Peter said, "The multitude throng thee and press thee," and that is true of the multitude to this very day; but of those who come where Christ is in the assembly of his saints a large proportion only come because it is their custom to do so. Perhaps they hardly know why they go to a place of worship. They go because they always did go, and they think it wrong not to go. They are just like the doors which swing upon their hinges; they take no interest in what is done, at least only in the exterior parts of the service; into the heart and soul of the business they do not enter, and cannot enter. They are glad if the sermon is rather short, there is so much the less tedium for them. They are glad if they can look around and gaze at the congregation, they find in that something to interest them; but getting near to the Lord Jesus is not the business they come upon. They have not looked at it in that light. They come and they go; they come and they go, and it will be so till at the last they will come for the last time, and they will find out in the next world that the means of grace were not instituted to be matters of custom, and that to have heard Jesus Christ preached and to have rejected him is no trifle, but a solemn thing to be answered for in the presence of the Judge.

Others there are who come to the house of prayer, and try to enter into the service, and do so in a certain fashion; but it is only selfrighteously or professionally. They would come to the Lord's table; they would attend to baptism; they would join the church; but they have baptism, yet not the Holy Spirit; they have the Lord's Supper, but they have not the Lord himself; they eat the bread, but they never eat his flesh; they drink the wine, but they never drink his blood; they have been buried in the pool, but they have never been buried with Christ in baptism, nor have they risen again with him into newness of life. To them to read, to sing, to kneel, to hear, and so on, are enough. They are content with the shell, but the blessed spiritual kernel, the true marrow and fatness, these they know nothing of. These are the many, go into what church or meeting-house you please. They are in the press around Jesus, but they do not touch him. They come, but they come not into contact with Jesus. They are outward, external hearers only, but there is no inward touching of the blessed person of Christ, no mysterious contact with the ever-blessed Saviour, no stream of life and love flowing from him to them. It is all mechanical religion. Vital godliness they know nothing of.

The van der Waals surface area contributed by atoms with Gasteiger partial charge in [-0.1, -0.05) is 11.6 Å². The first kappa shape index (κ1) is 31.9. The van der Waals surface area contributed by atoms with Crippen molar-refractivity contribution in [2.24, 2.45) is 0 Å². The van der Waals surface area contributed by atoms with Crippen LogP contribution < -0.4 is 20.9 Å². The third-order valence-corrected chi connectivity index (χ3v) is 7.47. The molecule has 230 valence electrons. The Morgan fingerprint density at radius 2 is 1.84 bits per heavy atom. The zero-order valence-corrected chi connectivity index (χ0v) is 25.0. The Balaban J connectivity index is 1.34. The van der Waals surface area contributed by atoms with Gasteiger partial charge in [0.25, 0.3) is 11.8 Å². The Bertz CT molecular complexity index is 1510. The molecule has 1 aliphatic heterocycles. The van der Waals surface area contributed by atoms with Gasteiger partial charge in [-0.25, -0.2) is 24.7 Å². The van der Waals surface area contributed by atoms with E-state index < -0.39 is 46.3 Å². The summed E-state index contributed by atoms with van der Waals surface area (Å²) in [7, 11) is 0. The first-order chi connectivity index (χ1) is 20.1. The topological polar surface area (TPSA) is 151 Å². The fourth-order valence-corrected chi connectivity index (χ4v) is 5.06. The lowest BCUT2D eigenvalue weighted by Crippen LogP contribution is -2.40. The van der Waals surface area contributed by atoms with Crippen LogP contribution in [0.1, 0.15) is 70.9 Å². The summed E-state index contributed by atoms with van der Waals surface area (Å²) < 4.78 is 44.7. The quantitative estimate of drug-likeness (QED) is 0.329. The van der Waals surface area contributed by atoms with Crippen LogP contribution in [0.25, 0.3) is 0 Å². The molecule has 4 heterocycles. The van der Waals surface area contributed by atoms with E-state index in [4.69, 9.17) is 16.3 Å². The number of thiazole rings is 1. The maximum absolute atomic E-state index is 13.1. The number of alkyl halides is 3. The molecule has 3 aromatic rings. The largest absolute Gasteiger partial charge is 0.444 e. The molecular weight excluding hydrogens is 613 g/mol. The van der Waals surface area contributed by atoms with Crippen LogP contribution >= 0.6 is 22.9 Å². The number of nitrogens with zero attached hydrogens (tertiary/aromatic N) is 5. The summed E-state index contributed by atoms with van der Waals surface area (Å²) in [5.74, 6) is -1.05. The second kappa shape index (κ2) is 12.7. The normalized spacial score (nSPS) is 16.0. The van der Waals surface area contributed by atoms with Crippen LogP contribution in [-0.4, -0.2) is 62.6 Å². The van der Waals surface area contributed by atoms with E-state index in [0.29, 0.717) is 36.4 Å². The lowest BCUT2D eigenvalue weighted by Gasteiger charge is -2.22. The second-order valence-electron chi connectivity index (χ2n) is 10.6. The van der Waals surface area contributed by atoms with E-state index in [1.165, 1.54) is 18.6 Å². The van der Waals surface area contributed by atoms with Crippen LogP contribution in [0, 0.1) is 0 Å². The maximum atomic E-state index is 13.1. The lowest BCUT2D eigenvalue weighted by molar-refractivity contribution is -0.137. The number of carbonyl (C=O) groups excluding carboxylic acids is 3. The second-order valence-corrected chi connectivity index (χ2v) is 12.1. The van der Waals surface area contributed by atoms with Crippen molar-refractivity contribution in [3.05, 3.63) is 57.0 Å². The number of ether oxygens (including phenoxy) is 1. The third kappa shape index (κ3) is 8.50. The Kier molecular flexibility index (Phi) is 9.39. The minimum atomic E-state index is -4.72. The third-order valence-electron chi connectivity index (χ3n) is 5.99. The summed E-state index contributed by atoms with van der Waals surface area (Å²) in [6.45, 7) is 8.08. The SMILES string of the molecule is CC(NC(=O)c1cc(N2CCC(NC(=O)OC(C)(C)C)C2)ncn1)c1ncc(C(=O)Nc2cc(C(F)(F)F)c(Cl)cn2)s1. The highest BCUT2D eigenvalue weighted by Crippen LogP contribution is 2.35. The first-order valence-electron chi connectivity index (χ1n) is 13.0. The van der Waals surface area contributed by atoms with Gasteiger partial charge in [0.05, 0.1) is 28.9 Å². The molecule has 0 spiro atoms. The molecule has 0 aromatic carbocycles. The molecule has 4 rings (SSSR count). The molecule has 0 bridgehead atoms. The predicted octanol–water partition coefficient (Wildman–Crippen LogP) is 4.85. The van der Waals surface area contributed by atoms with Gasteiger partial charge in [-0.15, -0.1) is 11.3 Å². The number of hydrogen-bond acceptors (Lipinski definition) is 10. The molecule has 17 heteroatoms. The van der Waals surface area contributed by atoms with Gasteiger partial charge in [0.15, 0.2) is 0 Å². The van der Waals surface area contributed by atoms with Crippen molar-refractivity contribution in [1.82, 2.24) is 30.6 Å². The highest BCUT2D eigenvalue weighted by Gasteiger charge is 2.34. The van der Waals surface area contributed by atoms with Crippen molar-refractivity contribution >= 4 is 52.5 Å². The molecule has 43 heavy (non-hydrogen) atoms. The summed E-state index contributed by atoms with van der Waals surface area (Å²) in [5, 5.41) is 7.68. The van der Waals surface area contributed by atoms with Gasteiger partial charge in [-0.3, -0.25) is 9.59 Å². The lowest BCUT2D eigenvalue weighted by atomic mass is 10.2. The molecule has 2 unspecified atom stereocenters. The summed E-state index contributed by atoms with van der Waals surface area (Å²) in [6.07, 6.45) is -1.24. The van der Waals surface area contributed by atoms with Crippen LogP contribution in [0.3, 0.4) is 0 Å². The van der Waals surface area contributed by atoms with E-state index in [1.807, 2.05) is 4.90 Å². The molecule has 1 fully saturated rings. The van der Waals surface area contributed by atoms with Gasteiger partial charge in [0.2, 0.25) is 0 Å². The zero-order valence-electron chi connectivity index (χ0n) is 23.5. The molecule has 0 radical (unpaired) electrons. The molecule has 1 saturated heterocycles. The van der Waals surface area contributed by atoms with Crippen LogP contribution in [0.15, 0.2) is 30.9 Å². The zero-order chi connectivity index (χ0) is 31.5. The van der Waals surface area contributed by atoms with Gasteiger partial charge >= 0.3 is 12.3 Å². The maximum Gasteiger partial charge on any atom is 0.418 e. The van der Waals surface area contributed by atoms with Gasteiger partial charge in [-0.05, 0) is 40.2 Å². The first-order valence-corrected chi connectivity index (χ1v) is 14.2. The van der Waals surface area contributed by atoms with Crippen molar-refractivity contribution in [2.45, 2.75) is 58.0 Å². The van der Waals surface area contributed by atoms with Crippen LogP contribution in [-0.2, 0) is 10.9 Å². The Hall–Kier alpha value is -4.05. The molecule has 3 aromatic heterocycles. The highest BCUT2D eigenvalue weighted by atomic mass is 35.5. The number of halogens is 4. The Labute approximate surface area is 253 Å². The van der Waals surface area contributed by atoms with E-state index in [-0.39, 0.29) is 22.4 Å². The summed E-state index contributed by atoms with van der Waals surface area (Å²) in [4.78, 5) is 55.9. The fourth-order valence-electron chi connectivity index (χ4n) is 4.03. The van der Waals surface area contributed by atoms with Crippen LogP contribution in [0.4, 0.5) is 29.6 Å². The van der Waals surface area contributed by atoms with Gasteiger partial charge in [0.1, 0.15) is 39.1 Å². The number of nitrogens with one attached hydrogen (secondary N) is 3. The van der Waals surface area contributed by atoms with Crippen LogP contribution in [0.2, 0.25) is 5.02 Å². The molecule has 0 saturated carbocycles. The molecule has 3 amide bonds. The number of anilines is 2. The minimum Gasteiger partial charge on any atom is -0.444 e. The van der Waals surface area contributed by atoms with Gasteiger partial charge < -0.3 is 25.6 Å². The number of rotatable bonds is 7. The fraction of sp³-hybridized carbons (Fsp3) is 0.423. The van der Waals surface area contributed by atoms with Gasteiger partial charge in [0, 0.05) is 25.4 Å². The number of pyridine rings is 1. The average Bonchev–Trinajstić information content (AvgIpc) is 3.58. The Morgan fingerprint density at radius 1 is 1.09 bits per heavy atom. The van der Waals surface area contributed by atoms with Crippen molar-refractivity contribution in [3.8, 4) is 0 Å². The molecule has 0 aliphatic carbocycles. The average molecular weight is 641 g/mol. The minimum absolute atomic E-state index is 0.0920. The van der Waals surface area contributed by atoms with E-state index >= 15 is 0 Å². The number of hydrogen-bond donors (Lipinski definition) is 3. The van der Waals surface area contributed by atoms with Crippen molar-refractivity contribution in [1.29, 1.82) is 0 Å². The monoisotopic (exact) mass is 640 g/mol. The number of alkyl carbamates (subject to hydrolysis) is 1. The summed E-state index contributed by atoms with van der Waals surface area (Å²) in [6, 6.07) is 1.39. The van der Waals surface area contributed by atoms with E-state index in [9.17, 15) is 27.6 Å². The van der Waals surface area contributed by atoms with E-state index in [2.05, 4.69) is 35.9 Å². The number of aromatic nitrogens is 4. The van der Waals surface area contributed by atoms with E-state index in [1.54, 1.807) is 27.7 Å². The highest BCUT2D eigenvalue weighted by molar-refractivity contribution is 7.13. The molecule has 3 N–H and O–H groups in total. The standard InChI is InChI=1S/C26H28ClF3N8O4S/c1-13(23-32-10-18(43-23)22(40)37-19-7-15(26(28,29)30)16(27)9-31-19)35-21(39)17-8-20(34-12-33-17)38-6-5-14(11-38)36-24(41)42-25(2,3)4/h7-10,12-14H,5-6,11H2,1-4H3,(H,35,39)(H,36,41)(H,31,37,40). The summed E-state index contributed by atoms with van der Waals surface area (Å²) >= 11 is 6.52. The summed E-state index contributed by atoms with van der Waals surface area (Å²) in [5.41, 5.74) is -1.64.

But, "somebody," said Christ, "somebody hath touched me," and that is the soul of the matter. Oh, my hearer, when you are in prayer alone never be satisfied with having prayed; do not give it up till you have touched Christ in prayer; or, if you cannot get at him, at any rate sigh and cry until you do. Do not think you have prayed, but try again. When you come to public worship, I beseech you, rest not satisfied with listening to the sermon, and so on-as you all do with